Trading What You Have for What You Need
Nowadays, in the world economical crisis’ atmosphere, people‘s purchasing power is decreasing. New ways of consumption have been developed since 2 years: Low coast, recycling, bartering … In that way, companies like easy jet, ebay, www.gotrocyourself.com , adapted their offer to this way of trading.
Bartering was the only exchange mode used by manyold economies, like Egypt of the Pharaons or the Amerindian people.
In an economical crisis’ climate, people are more and more aware of the need to save money.
In the article is mentioned that barter is more and more trendy, and a lot of web site makes profits on this tendency.
Nowadays, thanks to barter, consumers can exchange products that they don’t used anymore, or services between them.One service given for one service received. Some web site works with a credits system. One service given for a number of credits, then, consumers can exchange those credits with an other service or product.
More and more people equip their house with bartered furniture. Instead of going to the hairdresser, they swap a haircut against few hours of babysitting… These new idea of bartering isgoing to change the individualism way of leaving. In a crisis period, we can notice that people are more and more secured belong the others.
This new way of thinking will revolutionized the world of consumption. Saving money is more and more the first buying behaviour …
NEW YORK TIMES ARTICLE
Trading What You Have for What You Need
Stephanie Diani for The New York TimesJane Heyman paints portraits — here of a client’s dogs — and sometimes trades them for goods or services.
By ALINA TUGEND
Published: February 13, 2009
MANY years ago, when my oldest son was a newborn, we did what many new parents do — we exchanged baby-sitting services with friends who also had an infant.
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It didn’t really work out. Irealized that while I was perfectly happy to leave my son with them, I wasn’t so eager, after a long day, to take on the chore of caring for someone else’s baby.
Times were pretty flush back then in the ’90s and it just seemed easier to pay a baby sitter. My first bartering experience, in other words, was a bust.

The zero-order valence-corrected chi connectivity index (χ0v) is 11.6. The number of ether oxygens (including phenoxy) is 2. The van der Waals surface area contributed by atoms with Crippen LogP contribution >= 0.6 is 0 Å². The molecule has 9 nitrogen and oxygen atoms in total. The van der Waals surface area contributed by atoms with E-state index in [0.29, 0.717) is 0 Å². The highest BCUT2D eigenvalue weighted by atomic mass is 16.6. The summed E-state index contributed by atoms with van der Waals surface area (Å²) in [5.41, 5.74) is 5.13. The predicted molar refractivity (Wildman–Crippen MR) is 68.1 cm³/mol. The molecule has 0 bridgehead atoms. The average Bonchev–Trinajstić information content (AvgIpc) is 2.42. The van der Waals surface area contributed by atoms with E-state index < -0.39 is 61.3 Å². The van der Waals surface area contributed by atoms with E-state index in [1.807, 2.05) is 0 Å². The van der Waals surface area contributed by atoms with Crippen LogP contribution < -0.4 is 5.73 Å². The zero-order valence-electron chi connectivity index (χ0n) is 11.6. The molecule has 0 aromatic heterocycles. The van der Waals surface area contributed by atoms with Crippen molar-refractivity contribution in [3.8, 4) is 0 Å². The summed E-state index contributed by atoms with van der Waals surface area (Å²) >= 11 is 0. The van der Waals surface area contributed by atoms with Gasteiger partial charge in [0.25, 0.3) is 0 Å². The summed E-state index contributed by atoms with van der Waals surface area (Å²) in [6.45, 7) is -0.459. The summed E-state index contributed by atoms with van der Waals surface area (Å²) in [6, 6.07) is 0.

Fast-forward 12 years to my second, admittedly accidental, effort. Last year, I askeda friend, who used to be a professional photographer, to take some photos of our boys. She wouldn’t accept pay, so I was going to get her a present.
Instead, she asked if I could help edit some of her daughter’s college entrance essays. It was a perfect trade — we were both using our professional skills to offer something that otherwise would have cost a fair amount of money.
Little did I knowthen that I was part of a growing community — offline and online — that is enthusiastically embracing bartering, particularly in this economy, when it is often more palatable to spend time than money.
As we all know, exchanging goods and services goes back, well, forever. But being a neophyte barterer, I was surprised, once I started checking around, at the deals some friends, and friends offriends, have negotiated.
Jane Heyman, an artist in Los Angeles who paints portraits, has traded her work for top-of-the-line haircuts, legal services and even plastic surgery.
“I had a show, and the doctor liked my painting of Warhol, which I gave him and got a free nose,” Ms. Heyman said. “He liked my work, and I liked his work.”
She figured it was a good deal — the plastic surgery would havecost about $7,000, while her work sells for $3,000 to $5,000.
“I traded a portrait of an attorney’s son for legal services, and painted my pediatrician’s children for six months’ worth of pediatric care for my daughter,” she said.
But Ms. Heyman has also had some deals that didn’t work out as she hoped. She bartered a portrait for a personal trainer “but I wasn’t happy with him,” and regrets...
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